A closely packed planetary system like the one we’ve found at TRAPPIST-1 offers intriguing SETI possibilities. Here a SETI search for directed radio transmissions aimed at the Earth gives way to an attempt to overhear ongoing activity within another stellar system. For it’s hard to conceive of any civilization developing technological skills that would turn away from the chance to make the comparatively short crossing from one of the TRAPPIST-1 worlds to another.
Our more spread out system is challenging for a species at our level of technological development, but a colony on Mars or an outpost on Titan would surely produce intense radio traffic as it went about daily operations and reported back to Earth. Could TRAPPIST-1 be home to similar activities? The SETI Institute has continued to investigate the prospect, starting with ‘eavesdropping’ observations at 2.84 and 8.2 GHz in early April.
Image: A size comparison of the planets of the TRAPPIST-1 system, lined up in order of increasing distance from their host star. The planetary surfaces are portrayed with an artist’s impression of their potential surface features, including water, ice, and atmospheres. Credit:
NASA/R. Hurt/T. Pyle.
The SETI Institute’s work demands that the Allen Telescope Array be used in what this Institute news release calls ‘camera mode,’ which creates a series of ‘snapshots’ of the field of view every 10 seconds. The method is sensitive to the kind of broadband signals that might be used in spacecraft propulsion (think of the power beaming we’ve discussed often in these pages for getting payloads quickly to Mars and other local targets). The Benfords’ ideas on such a beaming infrastructure are examined in Microwave Beaming: A Fast Sail to Mars, while power beaming as a SETI observable is examined in Seeing Alien Power Beaming and elsewhere.
If a civilization were to be communicating between two worlds in the TRAPPIST-1 system, the time to observe its activities would be when two of the planets align with our view from Earth. It was just such an opportunity, between planets e and f in this system, that the ATA examined on April 6, while another two conjunctions occurred just six days later and were also observed by the ATA. If powerful transmissions were directed from one planet to the other, it might be possible for us to detect the spillover as the beam points toward the destination planet.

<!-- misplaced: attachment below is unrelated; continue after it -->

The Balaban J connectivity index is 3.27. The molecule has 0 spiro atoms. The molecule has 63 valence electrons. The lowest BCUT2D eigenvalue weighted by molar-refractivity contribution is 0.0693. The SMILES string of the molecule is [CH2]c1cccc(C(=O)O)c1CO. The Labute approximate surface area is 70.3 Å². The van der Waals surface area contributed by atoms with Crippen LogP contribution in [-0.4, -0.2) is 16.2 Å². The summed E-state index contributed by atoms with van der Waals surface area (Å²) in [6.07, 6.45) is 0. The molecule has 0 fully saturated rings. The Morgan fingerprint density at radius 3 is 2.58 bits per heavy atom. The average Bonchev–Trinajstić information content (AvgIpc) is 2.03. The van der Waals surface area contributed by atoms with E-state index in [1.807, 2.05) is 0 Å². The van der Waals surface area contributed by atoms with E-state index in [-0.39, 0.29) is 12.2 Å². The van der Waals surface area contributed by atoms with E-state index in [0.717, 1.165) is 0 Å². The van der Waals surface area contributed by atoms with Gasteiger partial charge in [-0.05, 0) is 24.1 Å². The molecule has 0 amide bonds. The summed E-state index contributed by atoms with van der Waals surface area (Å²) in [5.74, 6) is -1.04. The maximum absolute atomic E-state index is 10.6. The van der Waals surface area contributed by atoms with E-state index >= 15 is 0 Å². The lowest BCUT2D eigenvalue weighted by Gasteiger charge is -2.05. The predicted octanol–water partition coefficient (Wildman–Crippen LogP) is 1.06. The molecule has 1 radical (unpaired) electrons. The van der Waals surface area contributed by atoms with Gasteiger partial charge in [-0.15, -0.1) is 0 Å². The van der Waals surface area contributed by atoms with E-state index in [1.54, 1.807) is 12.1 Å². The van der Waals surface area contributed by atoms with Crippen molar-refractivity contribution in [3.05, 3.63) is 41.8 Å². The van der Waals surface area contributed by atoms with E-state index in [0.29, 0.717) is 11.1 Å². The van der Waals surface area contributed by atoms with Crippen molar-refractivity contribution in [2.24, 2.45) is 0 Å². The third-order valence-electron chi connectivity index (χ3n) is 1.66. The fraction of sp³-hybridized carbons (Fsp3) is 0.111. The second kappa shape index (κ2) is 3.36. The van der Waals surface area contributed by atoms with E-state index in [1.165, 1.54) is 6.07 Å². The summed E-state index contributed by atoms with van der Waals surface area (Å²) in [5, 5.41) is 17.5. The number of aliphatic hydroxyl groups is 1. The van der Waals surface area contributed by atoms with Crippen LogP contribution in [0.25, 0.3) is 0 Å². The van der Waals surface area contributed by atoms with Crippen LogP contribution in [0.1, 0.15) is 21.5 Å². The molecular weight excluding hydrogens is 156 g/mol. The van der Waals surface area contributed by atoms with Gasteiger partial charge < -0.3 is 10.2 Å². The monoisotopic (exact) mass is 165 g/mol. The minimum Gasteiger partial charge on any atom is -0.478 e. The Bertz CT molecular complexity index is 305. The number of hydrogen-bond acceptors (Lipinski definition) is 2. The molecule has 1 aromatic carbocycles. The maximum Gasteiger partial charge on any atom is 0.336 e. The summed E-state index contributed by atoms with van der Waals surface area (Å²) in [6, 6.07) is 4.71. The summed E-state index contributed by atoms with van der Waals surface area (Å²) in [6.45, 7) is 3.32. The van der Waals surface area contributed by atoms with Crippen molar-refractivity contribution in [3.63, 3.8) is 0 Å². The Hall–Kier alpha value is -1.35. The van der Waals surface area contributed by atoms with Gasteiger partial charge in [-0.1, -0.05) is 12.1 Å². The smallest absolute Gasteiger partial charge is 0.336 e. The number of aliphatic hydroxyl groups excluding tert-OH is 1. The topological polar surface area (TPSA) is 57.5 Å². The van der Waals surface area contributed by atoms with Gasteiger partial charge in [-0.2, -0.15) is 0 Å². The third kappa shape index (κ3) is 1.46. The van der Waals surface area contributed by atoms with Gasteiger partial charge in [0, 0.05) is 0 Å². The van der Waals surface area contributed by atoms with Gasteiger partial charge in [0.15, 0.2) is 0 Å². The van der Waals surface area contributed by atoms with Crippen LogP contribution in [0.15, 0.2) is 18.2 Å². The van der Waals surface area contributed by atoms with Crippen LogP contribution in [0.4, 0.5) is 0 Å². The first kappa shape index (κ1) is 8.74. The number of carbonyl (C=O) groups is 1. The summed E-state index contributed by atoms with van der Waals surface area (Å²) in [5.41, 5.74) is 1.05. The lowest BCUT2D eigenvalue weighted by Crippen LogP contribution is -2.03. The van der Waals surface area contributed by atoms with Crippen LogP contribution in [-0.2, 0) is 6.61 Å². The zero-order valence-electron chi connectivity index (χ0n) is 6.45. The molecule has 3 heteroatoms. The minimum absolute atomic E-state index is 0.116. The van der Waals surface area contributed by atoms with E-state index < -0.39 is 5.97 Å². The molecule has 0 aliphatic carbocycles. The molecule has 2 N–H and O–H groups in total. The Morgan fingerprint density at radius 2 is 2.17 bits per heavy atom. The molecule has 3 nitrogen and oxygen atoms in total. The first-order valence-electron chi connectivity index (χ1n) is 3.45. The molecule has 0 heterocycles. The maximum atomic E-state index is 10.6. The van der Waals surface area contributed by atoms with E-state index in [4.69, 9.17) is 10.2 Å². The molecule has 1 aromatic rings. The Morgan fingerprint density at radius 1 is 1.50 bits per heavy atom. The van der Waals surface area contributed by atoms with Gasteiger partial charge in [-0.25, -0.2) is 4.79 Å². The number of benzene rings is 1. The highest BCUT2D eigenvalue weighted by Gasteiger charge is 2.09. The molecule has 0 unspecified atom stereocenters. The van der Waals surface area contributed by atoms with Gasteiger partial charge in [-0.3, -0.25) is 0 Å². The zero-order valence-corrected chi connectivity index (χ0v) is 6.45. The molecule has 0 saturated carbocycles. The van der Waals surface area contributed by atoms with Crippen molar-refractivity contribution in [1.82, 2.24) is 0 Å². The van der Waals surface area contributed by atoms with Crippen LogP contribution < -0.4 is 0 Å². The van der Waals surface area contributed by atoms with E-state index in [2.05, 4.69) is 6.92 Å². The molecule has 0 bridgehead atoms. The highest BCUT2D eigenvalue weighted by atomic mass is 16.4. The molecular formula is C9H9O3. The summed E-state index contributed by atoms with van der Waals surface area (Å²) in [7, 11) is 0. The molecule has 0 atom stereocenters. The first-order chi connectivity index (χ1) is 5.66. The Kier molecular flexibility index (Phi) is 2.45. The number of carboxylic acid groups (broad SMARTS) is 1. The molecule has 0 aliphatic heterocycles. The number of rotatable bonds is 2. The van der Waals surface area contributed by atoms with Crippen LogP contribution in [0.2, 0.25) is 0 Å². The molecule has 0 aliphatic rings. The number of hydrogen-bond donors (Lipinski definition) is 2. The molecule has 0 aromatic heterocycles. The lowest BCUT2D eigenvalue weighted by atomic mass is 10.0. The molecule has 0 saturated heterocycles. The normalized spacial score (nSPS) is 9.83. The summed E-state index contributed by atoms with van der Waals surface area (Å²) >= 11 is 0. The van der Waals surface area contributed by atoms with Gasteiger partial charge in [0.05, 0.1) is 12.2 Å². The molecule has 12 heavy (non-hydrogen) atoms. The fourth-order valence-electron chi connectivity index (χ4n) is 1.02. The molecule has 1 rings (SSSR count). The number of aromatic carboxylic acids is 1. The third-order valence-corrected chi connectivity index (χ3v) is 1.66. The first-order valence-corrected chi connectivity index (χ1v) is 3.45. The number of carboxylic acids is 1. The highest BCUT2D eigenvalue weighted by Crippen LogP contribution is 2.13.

Similar observations are planned for May, looking for wideband signals much different from the kind of narrowband beacons the SETI Institute normally hopes to detect. Communications signals would doubtless carry a high data rate, while the broadband signals used in power beaming should likewise be distinctive. The raw data from these observations is being searched by high speed cloud computers, a computationally intensive task that is too expensive for the ATA to perform daily, but one that is assisted by its collaboration with IBM.
Refining Mass Information
While we follow the SETI search here with interest, it’s also worth noting that we’re getting a much tighter set of parameters on the masses of the planets around TRAPPIST-1. These are small worlds, but their proximity means we see substantial transit timing variations in the system. The masses calculated by Michaël Gillon and colleagues in the discovery paper from transit timing variation analysis produced masses for the six inner planets with uncertainties that varied between 30 percent and almost 100 percent.
Tightening up those numbers is the subject of a new paper from Songhu Wang (Yale University) and colleagues, who analyze data from the Kepler spacecraft’s K2 mission to refine the transit timing measurements. Several planets are much better constrained:
Perhaps the most significant conclusion that emerges from our analysis is that the masses of the outer planets, d, e, f, and g all show noticeable decreases in comparison to the values reported by Gillon et al. (2017). For example, the masses of planets e, f, and g (which have equilibrium temperatures of 251 K, 219 K, and 199 K, respectively) have decreased from Me = 0.62 M⊕, Mf = 0.68 M⊕ and Mg = 1.34 M⊕ to Me = 0.24 M⊕, Mf = 0.36 M⊕ and Mg = 0.57 M⊕.
Reading through this paper simply reinforces how useful the planets around TRAPPIST-1 are proving to be — the authors say that they “…arguably constitute the most important exoplanetary system yet discovered.” The reason: We have large transit depths given the small size of the host star, along with extensive transit timing variations, meaning our ability to delve into mass, density and planetary composition here is greatly enhanced. And note this, which is based on the paper’s Figure 5 (not Figure 4, as is mistakenly referenced in the preprint):
…to within the errors of our determinations – the four most distant planets are consistent with pure water compositions, and in any event, are substantially less dense [than] either Mars or Venus.
Image: Figure 5 from Songhu Wang et al.. Caption: Planetary masses and radii for Trappist-1 system. Transit timing-inferred masses from the discovery paper (yellow dots) and this work (blue dots) are plotted with 1 σ error bars. Venus, Mars and, Earth are shown as black dots. Theoretical mass-radius relationships for different planetary compositions from Zeng et al. (2016) are plotted as colored curves. Credit: Songhu Wang et al.
The paper is Songhu Wang et al., “Updated Masses for the TRAPPIST-1 Planets,” submitted to the Astrophysical Journal (preprint).